Continuing February’s theme of love, we present to you some nifty new items to incorporate into your campaigns. The first is a set for a charming bard that uses our Item Set Rules and the other two are some Valentine’s Day-inspired consumables that can add some lighthearted holiday fun into your game.
Relics of the Racuous Rake – Item set – Legendary
This magical instrument and accompanying outfit were not created by a grand bard school, but rather by a less refined entertainer who played in seedy taverns and dance halls until the day he died. His skill and popularity were undeniable, but his style was considered a bit obnoxious by his peers.
Serpent of Seduction: This serpent was crafted to play a much larger range of notes than normal instruments of the type, and was often worn on a sling to facilitate the musician’s bawdy hip-thrusting dance moves.
You must be proficient with wind instruments to attune to this item.
The Serpent functions as a ring of spell storing (SRD p.241). You use the instrument as a spellcasting focus to cast any stored spells.
Additionally, the Serpent has 3 charges. You can use an action to expend a charge and play a loud, danceable tune, and each creature within 30 feet of you that hears you play must succeed on a DC 15 Wisdom saving throw or they become charmed by you and begin dancing wildly for as long as you play, up to 5 minutes. You must use your action to play the instrument each round to maintain this effect. While charmed this way, a creature can take no actions besides dancing. This effect is similar to the irresistible dance spell, but the effect ends automatically for an affected creature if they are attacked or subjected to a hostile spell. The Serpent regains 1d3 expended charges daily at dawn.
Troubador’s Tunic: This loose silk shirt is cut salaciously low in the front. While wearing the tunic, if you are not wearing any armor, your base AC equals 10 + your Dexterity modifier + your Charisma modifier. You can use a shield and still gain this benefit.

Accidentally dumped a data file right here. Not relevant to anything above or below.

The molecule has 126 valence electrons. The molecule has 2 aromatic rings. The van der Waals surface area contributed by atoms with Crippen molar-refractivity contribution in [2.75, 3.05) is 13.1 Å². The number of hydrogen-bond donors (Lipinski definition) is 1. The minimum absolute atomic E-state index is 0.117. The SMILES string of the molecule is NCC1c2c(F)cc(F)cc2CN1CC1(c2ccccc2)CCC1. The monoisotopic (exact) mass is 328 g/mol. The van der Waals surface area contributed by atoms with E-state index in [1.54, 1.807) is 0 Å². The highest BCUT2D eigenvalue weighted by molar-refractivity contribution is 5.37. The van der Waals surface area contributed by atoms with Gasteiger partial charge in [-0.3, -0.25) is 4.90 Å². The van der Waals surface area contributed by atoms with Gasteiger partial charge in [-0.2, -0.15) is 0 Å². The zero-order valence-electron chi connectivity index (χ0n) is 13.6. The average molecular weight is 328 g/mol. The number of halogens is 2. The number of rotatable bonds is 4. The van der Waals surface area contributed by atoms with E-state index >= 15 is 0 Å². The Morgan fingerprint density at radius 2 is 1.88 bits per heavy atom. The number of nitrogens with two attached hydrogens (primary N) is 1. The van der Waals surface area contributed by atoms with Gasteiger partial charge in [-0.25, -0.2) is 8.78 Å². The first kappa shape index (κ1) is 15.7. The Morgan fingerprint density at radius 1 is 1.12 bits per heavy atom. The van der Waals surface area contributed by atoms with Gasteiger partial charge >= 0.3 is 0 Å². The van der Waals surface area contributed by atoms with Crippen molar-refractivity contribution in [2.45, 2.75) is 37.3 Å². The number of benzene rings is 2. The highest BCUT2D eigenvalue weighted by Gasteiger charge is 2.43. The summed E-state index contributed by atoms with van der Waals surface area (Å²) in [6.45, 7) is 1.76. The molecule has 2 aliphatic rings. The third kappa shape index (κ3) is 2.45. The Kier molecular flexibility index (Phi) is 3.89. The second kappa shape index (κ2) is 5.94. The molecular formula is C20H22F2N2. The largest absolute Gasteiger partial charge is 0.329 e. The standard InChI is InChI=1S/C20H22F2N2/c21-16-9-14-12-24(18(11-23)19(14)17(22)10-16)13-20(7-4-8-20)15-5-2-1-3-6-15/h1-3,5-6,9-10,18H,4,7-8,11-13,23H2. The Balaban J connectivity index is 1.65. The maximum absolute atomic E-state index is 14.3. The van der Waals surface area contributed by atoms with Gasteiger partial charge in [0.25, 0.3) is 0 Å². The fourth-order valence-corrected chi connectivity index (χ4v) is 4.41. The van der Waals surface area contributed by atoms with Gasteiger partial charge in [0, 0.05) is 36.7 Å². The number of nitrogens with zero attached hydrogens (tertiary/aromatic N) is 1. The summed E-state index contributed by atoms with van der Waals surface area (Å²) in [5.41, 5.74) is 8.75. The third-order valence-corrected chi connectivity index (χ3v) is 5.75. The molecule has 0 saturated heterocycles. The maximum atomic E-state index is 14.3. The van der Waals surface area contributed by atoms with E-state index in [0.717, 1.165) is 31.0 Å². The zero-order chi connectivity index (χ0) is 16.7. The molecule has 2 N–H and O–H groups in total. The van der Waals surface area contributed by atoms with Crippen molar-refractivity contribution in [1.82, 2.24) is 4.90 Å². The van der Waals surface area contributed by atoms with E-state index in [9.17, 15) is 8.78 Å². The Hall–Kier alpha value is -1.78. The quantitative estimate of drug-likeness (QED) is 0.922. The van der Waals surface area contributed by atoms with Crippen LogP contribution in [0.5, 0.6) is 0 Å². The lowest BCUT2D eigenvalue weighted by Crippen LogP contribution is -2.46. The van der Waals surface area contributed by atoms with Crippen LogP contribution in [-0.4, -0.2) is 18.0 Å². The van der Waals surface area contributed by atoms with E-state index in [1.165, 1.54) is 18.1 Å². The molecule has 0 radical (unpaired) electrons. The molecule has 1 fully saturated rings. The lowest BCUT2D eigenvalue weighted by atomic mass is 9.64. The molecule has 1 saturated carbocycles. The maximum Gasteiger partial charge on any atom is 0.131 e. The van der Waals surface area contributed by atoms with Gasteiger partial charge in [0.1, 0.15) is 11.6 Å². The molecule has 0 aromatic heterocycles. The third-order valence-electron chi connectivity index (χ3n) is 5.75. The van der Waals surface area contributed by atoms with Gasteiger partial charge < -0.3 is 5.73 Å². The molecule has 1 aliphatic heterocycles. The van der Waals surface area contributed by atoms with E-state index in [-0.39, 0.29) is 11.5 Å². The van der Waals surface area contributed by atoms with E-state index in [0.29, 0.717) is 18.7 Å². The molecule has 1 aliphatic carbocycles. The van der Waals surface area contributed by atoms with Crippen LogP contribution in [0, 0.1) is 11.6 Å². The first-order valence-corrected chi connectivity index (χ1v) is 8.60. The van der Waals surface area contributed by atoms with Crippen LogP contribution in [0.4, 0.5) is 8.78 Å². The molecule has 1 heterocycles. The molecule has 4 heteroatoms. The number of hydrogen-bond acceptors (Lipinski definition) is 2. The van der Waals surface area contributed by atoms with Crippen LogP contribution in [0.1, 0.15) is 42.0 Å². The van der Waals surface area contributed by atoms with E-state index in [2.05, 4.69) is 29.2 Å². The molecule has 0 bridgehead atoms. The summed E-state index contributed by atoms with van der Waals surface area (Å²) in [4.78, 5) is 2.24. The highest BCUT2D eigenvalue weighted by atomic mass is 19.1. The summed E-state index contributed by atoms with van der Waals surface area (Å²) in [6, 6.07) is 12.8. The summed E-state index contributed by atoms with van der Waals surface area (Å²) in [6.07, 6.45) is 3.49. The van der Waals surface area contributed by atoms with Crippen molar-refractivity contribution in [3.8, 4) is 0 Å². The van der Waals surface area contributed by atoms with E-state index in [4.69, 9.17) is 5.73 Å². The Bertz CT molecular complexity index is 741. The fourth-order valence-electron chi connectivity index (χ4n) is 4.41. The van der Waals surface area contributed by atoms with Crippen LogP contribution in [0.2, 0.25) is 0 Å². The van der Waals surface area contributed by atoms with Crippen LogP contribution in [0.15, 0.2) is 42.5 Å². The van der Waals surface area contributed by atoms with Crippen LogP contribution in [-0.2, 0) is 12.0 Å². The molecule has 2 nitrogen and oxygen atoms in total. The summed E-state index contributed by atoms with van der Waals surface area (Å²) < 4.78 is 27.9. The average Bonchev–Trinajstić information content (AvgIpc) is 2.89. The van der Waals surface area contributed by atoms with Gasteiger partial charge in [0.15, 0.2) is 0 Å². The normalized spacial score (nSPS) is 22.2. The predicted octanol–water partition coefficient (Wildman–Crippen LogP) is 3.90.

Hat of Gaudy Feathers: This hat generates 1d3 feather tokens (SRD p. 224) each day at dawn, and can have a maximum of 3 feathers at a time. You can pluck the feather tokens from the hat with the same action as it takes to activate them, or you may give them to another character to use later. You know the effect of the tokens before you pluck them. A plucked feather must be used by the next dawn, or it loses its magic and becomes an ordinary feather. The first feather token is always the whip, and the other two are randomly generated (keep results of duplicate whip tokens).
Set benefits: While attuned to two pieces of this set, creatures have disadvantage on saving throws against any effect that would cause them to be charmed by you. You gain an additional flaw from the Entertainer background on page 131 of the PHB or one determined by you and the DM to match events from your character’s life.
While attuned to all three pieces of this set, you gain a +2 to your Charisma score, to a maximum of 24. Additionally, when you expend a charge from the Serpent of Seduction, you can maintain the performance as a bonus action each turn (instead of using your action), and you can choose for friendly creatures within 30 feet of you to not be affected by the ability.
While attuned to the full set, you are deafened if you are ever more than 10 feet away from any piece of the set.
Box of Chocolates – Wondrous item – rare
The box of chocolates is a popular gift among lovers in many cultures. Sometimes, a mage or alchemist will infuse the candies with magical properties for nobles and adventurers to give as more extravagant presents. These magical boxes of candy are often in elaborate boxes that bear warnings such as “You never know!” or “Don’t eat too many!” on the inside of the lid.
A small box is rare and has 1 of each type of candy listed below; a large box is very rare and has 2 of each type. A box found as treasure will be missing 1d4+1 candies.
You should use playing cards or slips of paper to represent the candies below, and have players draw randomly whenever their character eats a candy from the box. An individual character can only be under the effects of 2 candies at once; eating any more than that will cause all effects to end and the character becomes sickened until they complete a long rest. The candies all look different even in a large box, so characters cannot intentionally choose their candy.
For extra fun, if appropriate for their group, a DM could obtain an actual assorted box of chocolates and have players eat the real candy to determine the effect they gain.
Solid Chocolate – The character gains advantage on Strength and Constitution saves and checks, but has disadvantage on Intelligence saves and checks. Feels strong and reckless. This effect lasts for 1d6+1 days.
Caramel – The character gains advantage on Dexterity and Charisma saves and checks, but has disadvantage on Wisdom saves and checks. Feels charming and witty. This effect lasts for 1d6+1 days.